From our correspondent
During the final of the European Football Championship between England and Italy on July 11, violence and racism made a resounding return on the international sports scene. Viewers and journalists were shocked to see unusual images in the final of a major competition: clashes with the police – which resulted in 49 arrests – and even a group of around 20 people without tickets forcing passage through the enclosure athletic.
The gloomy images were followed by racist attacks on the perpetrators of the missed penalties by the England team, Marcus Rashford, Jadon Sancho and Bukayo Saka. UEFA, which manages European sports competitions, did not appreciate it: on October 18, it fined the English federation € 100,000 and ordered the England team to play their next home match. in camera.
Hooliganism, nicknamed “English disease” in the 1960s, would he be back? Not in the Premier League, the showcase of English football, from which it has been largely eradicated. “For a long time, football clubs and authorities considered hooliganism to be a social problem disconnected from football. But the creation of the Premier League by the Sky channel in 1992 changed this approach: the Premier League had to become commercially attractive. Violence therefore had to disappear from the screens ”, recounts John Williams, a sociologist at the University of Leicester and specialist in hooliganism.
At the time, those in charge of the new championship used many levers to change the composition of the supporters of the participating clubs. Obligation to have a seat, but allocated randomly, which made it impossible for supporters to meet by affinity; rising ticket prices to keep young people out; ban on obtaining a ticket for an away match without being a subscriber but above all the deployment of surveillance cameras in the stadiums and impressive police or security forces.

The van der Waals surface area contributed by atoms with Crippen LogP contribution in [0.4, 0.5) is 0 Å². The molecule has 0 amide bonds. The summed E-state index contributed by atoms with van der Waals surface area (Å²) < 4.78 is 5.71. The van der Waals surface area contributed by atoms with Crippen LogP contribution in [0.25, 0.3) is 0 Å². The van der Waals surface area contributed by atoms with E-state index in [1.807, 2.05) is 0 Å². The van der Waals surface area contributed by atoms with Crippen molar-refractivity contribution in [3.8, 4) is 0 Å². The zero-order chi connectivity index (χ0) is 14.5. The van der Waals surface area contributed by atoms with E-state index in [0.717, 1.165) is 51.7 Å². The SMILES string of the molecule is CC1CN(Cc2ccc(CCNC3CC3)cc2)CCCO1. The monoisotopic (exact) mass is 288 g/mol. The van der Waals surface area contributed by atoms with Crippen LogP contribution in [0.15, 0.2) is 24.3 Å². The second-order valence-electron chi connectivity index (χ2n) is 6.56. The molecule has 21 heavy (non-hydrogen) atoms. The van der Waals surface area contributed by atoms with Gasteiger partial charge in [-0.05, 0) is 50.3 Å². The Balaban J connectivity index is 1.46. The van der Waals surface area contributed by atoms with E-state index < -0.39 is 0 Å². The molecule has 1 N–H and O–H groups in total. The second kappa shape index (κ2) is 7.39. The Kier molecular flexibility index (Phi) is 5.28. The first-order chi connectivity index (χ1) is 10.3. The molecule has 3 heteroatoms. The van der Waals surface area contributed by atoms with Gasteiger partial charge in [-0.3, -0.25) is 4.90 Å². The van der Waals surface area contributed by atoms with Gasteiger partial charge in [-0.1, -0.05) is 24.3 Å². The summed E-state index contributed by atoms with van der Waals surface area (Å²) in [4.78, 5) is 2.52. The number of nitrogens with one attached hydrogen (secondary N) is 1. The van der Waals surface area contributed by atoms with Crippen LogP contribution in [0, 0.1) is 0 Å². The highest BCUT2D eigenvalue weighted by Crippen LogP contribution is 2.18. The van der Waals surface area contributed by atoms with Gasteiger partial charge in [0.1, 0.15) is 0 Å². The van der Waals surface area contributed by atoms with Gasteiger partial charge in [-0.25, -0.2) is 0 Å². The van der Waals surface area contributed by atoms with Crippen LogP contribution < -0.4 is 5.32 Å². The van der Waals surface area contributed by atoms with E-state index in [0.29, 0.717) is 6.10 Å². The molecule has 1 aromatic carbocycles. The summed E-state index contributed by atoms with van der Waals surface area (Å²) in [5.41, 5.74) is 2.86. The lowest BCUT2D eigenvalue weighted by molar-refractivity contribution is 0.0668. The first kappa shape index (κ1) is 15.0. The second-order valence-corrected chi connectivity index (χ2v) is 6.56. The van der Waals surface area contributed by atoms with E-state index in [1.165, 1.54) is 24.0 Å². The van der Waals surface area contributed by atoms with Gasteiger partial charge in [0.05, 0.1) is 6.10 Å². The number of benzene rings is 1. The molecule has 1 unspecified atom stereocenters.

The results are in. In ten years, arrests in stadiums or on the sidelines of matches have been divided by three, from 3,089 in the five divisions in 2010-2011 to 1,089 during the 2019-2020 season. Stadium bans were halved, from 3,174 to 1,621, including 453 in the Premier League.
This fundamental work, very expensive, made it possible to attract the middle classes, an older population and family, until transforming the Premier League into a luxury product. This has greatly tempered the atmosphere of most elite stadiums, deplore some observers. “When the PSG supporters came to Liverpool in 2019 with their club during a meeting, all the former like me remembered our youth”, remembers the sociologist, who is also a supporter, with a certain nostalgia: “This craze, this noise, this fury, they were formidable! “
However, these measures were never applied in the lower divisions. “They are much more free, less regulated, less supervised, assure John Williams. Violence therefore persists more. “
As for racism, however, it has not disappeared from the Premier League, even if it is becoming more discreet and severity is also required. During the 2019-2020 season, several black players complained of being victims of monkey cries, especially in the stadiums of Tottenham, Aston Villa, Chelsea, Arsenal and Manchester City. A City supporter accused during a meeting with Manchester United has been given a three-year stadium ban.
“Racism is found even in the sports media”, notes Paul Campbell, also a sociologist at the University of Leicester. Together with colleagues, he analyzed journalists’ comments on BBC and ITV TV channels in 20 of the 2018 World Cup matches. They found a glaring difference in treatment: “70% of the positive comments about black players spoke of their physical ability, 10% of their natural abilities, 10% of their abilities related to their training and learning. For white players, 50% concerned their learning, 18% their physical strength and 8% their natural aptitudes. “